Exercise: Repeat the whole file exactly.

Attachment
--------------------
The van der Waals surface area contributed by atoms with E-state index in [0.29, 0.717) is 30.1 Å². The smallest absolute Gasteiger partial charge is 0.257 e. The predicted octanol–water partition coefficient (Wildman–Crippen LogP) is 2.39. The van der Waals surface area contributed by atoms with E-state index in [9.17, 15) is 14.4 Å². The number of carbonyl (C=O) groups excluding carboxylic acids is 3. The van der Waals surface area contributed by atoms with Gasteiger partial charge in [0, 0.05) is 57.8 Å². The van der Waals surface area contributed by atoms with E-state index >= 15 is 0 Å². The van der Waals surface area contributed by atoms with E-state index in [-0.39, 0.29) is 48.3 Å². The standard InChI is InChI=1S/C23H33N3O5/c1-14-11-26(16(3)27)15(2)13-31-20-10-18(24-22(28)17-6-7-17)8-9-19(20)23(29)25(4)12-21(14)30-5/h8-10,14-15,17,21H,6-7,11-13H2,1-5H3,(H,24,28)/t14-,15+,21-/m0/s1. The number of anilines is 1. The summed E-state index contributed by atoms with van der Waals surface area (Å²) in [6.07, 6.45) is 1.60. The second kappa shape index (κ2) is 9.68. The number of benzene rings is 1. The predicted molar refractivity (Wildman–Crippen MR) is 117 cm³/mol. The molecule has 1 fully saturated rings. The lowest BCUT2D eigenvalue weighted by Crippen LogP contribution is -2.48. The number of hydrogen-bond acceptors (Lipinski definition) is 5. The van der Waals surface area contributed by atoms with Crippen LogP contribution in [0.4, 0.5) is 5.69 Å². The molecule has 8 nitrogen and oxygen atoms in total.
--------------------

The van der Waals surface area contributed by atoms with E-state index in [0.29, 0.717) is 30.1 Å². The smallest absolute Gasteiger partial charge is 0.257 e. The predicted octanol–water partition coefficient (Wildman–Crippen LogP) is 2.39. The van der Waals surface area contributed by atoms with E-state index in [9.17, 15) is 14.4 Å². The number of carbonyl (C=O) groups excluding carboxylic acids is 3. The van der Waals surface area contributed by atoms with Gasteiger partial charge in [0, 0.05) is 57.8 Å². The van der Waals surface area contributed by atoms with E-state index >= 15 is 0 Å². The van der Waals surface area contributed by atoms with E-state index in [-0.39, 0.29) is 48.3 Å². The standard InChI is InChI=1S/C23H33N3O5/c1-14-11-26(16(3)27)15(2)13-31-20-10-18(24-22(28)17-6-7-17)8-9-19(20)23(29)25(4)12-21(14)30-5/h8-10,14-15,17,21H,6-7,11-13H2,1-5H3,(H,24,28)/t14-,15+,21-/m0/s1. The number of anilines is 1. The summed E-state index contributed by atoms with van der Waals surface area (Å²) in [6.07, 6.45) is 1.60. The second kappa shape index (κ2) is 9.68. The number of benzene rings is 1. The predicted molar refractivity (Wildman–Crippen MR) is 117 cm³/mol. The molecule has 1 fully saturated rings. The lowest BCUT2D eigenvalue weighted by Crippen LogP contribution is -2.48. The number of hydrogen-bond acceptors (Lipinski definition) is 5. The van der Waals surface area contributed by atoms with Crippen LogP contribution in [0.4, 0.5) is 5.69 Å². The molecule has 8 nitrogen and oxygen atoms in total.